J&K High Court Orders Demolished State's Allegations Against Journalists, But Here’s Why Little May Change

28 Nov 2023 17 min read  Share

From telling the State that it was ‘turning criminal law on its head’ to ‘stretching causation to absurd limits’, the Jammu & Kashmir High Court not only demolished the case against Kashmiri journalist Fahad Shah but also stressed the importance of fundamental rights even while considering bail for grave allegations. Despite two orders going in favour of journalists this month and a robust defence of the right to freedom of speech and expression by the court, little is expected to change in Kashmir’s beleaguered media landscape, where critical coverage can land reporters in jail.

The J&K High Court granted bail to Fahad Shah and quashed the preventive detention order against Sajad Gul.

New Delhi: Two recent orders of the Jammu and Kashmir (J&K) High Court foregrounding the protection of life and liberty and the right to freedom of speech and expression while granting bail to one Kashmiri journalist and quashing the preventive detention order of another offered some reprieve for beleaguered journalists in the union territory, but there is little sign the State will embrace the letter and spirit of the pronouncements. 

Indeed, on the same day as the second of the two orders was reported, 

J&K’s director general of police, R R Swain warned “people who write” not to “hide” behind the right to freedom of speech. 

Kashmiri journalist Sajad Gul was 26 years old when he was slapped with a preventive detention order by the J&K police on 14 January 2022. This was nine days after he had already been arrested for sharing on social media a video of a slain militant’s family shouting slogans against India and, crucially, one day before he received bail in the matter. 

His lawyer would argue the State detained him under the Jammu and Kashmir Public Safety Act (PSA), 1978 to keep him from getting out of jail, a common refrain of journalists and activists slapped with multiple cases since the Bharatiya Janata Party came to power almost ten years ago, and India’s global press freedom ranking has plummeted to 161 out of 180 countries.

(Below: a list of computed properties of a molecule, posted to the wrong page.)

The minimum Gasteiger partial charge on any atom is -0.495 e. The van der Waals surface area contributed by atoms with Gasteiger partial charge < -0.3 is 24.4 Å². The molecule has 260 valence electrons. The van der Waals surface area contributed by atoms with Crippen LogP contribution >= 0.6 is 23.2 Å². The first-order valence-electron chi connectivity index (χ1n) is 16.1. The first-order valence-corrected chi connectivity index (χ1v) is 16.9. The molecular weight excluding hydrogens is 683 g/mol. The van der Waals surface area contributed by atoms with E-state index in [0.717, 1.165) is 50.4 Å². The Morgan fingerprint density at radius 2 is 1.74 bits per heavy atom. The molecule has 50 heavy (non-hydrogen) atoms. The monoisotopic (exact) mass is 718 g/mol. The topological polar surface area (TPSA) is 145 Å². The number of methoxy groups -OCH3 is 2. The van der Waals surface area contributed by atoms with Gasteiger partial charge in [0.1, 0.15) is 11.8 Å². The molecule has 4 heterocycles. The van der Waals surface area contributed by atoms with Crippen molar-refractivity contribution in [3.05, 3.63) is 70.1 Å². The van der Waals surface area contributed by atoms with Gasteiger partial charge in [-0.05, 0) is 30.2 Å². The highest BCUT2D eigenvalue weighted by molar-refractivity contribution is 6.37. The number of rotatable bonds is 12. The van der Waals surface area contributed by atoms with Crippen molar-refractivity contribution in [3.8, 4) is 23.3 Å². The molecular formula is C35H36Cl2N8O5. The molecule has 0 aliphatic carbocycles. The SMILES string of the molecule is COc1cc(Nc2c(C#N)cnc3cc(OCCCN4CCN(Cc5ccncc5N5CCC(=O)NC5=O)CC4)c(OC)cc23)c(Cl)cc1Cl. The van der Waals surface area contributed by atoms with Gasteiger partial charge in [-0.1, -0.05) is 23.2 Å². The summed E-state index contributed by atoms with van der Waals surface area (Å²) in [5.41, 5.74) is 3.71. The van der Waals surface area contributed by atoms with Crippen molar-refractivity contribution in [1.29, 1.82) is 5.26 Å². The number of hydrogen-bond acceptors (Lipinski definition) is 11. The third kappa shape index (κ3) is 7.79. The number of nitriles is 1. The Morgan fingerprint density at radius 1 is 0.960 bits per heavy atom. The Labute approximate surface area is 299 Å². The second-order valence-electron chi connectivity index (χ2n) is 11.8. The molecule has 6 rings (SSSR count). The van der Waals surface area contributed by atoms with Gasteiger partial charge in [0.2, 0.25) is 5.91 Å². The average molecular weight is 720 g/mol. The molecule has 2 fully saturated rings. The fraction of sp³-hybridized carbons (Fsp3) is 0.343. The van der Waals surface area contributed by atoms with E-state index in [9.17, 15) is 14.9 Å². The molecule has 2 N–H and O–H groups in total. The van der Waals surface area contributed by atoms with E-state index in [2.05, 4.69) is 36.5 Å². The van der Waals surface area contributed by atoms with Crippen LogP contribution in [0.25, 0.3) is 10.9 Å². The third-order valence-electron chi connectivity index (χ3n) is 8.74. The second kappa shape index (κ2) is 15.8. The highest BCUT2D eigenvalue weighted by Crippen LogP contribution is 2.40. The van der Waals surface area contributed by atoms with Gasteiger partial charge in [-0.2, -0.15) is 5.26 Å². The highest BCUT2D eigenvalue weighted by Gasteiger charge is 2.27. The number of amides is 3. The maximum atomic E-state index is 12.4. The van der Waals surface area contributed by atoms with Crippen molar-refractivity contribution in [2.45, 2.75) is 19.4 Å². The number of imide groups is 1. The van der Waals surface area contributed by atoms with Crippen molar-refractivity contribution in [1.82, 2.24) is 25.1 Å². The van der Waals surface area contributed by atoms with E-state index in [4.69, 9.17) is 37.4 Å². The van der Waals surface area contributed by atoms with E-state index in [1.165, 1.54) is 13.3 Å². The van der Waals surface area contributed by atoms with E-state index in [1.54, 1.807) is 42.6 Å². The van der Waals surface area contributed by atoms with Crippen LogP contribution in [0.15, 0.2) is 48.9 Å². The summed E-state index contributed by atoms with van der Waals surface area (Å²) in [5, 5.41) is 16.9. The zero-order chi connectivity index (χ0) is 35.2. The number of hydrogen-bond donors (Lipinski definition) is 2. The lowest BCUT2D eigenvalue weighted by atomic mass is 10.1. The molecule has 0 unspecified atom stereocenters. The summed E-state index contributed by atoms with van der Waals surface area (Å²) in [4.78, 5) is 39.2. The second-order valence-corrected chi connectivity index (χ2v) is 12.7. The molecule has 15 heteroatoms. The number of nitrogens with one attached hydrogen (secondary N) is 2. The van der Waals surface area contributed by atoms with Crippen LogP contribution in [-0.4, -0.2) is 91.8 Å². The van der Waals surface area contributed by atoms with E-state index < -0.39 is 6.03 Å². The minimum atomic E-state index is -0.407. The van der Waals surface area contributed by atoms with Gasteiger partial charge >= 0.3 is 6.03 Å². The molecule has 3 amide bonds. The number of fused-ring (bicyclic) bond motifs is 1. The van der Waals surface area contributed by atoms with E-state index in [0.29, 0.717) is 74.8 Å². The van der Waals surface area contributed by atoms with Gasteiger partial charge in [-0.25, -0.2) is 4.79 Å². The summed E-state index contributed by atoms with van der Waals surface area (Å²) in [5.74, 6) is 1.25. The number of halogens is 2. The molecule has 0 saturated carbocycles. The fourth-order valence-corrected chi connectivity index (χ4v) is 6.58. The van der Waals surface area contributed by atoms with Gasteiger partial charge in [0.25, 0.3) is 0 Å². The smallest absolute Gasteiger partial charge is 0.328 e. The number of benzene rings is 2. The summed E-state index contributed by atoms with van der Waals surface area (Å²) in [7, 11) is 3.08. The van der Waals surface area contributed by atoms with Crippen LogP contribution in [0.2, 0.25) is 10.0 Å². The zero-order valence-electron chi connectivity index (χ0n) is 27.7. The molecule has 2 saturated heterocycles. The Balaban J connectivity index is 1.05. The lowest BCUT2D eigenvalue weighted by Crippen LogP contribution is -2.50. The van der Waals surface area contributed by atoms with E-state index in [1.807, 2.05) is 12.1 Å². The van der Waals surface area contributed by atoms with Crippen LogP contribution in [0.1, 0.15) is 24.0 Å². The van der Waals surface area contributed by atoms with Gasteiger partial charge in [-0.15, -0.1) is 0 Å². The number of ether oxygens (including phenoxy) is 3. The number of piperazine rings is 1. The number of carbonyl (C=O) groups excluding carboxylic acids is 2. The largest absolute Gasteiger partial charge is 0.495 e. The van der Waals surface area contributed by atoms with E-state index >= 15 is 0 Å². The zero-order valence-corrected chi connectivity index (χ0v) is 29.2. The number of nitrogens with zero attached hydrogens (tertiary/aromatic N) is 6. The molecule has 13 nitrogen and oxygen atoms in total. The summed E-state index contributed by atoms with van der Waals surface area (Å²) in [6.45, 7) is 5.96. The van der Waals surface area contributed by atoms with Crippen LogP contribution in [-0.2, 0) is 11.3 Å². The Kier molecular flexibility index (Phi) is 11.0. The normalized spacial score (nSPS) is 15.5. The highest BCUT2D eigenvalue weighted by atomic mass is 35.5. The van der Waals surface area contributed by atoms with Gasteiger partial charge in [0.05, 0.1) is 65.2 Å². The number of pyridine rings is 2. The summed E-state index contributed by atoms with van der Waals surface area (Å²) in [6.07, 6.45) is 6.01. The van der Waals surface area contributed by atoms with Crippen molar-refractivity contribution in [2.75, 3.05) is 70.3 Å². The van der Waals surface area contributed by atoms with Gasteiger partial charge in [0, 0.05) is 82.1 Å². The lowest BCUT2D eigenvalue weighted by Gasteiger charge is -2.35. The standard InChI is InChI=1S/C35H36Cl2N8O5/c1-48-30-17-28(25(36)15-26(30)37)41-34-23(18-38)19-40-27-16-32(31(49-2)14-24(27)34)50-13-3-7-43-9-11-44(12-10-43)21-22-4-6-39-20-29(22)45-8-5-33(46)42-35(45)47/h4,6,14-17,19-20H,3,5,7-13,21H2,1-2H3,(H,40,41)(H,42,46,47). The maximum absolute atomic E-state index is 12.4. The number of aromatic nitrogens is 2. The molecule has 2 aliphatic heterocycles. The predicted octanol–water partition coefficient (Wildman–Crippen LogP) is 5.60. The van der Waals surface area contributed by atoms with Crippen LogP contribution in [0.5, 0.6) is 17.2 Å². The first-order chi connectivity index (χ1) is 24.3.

On 9 November 2023, just two months short of the two years that the draconian PSA allows for a person to be jailed without a trial, the chief justice of the High Court of Jammu & Kashmir and Ladakh, N Kotiswar Singh, and Justice M A Chowdhary said a  detention order based on “such vague grounds” could not be sustained. They found the detaining authority had not applied its mind, there was no specific instance of his write-ups or posts being prejudicial to the State's security, and detaining critics was an abuse of the preventive law. 

The news of the quashing broke on 18 November, the day after the high court granted bail to Fahad Shah, another Kashmiri journalist who was arrested on 4 February 2022, a month after Gul, and subsequently arrested in four cases—three of them under India’s anti-terror law, the Unlawful Activities Prevention Act, 1967, and slapped with a PSA order as well.

In the two years since his arrest, Shah, the editor of the independent news outlet The Kashmir Walla, received bail in three cases. The PSA order against him was quashed in March this year by Justice Wasim Sadiq Nargal for reasons that would be echoed in the quashing of Gul’s order—non-application of mind and “vague and bald assertions” by the State. 

The case in which Shah received bail this month was registered by the National Intelligence Agency (NIA) in April 2022 in connection with an article that was published more than ten years earlier in November 2011 in The Kashmir Walla, a fledgling magazine that Shah, then 21 years old, was trying to build. 

The State alleged this “seditious” and “highly provocative” article, ‘The shackles of slavery will break’, written by Abdul Ala Fazili, a research fellow at Kashmir University at the time, “intended to create unrest” incite young men to be violent and “led to an increase in terrorism and unlawful activities”.

Article 14’s examination of the police case in June after sessions judge Ashwani Kumar Sharma of the NIA court in Jammu rejected bail and framed charges under the UAPA against Shah showed the police case to be an exercise in assumptions with no evidence that the article in question had led to an increase in terrorism of unlawful activities in the region, where a violent Pakistan-backed insurgency had been raging since the early nineties.

‘The Foregrounding Of A Systemic Problem’

While granting bail to Shah, the division bench of Justice Mohan Lal and Justice Atul Sreedharan found no incitement of any kind in the article or in the articles published in The Kashmir Walla or the poems that Shah wrote in his personal capacity. There was nothing specific connecting the article with a breach of peace and tranquillity, and it “summarily rejected” the State’s apprehension that funds, including overseas remittances, were used for terror funding.  

Not only did the High Court grant bail, the judges removed the charges of conspiracy to commit a terrorist act (section 18 of the UAPA), the offence of waging war against the Government of India (section 121 of the Indian Penal Code, 1860), and assertions prejudicial to national integration (153-B IPC).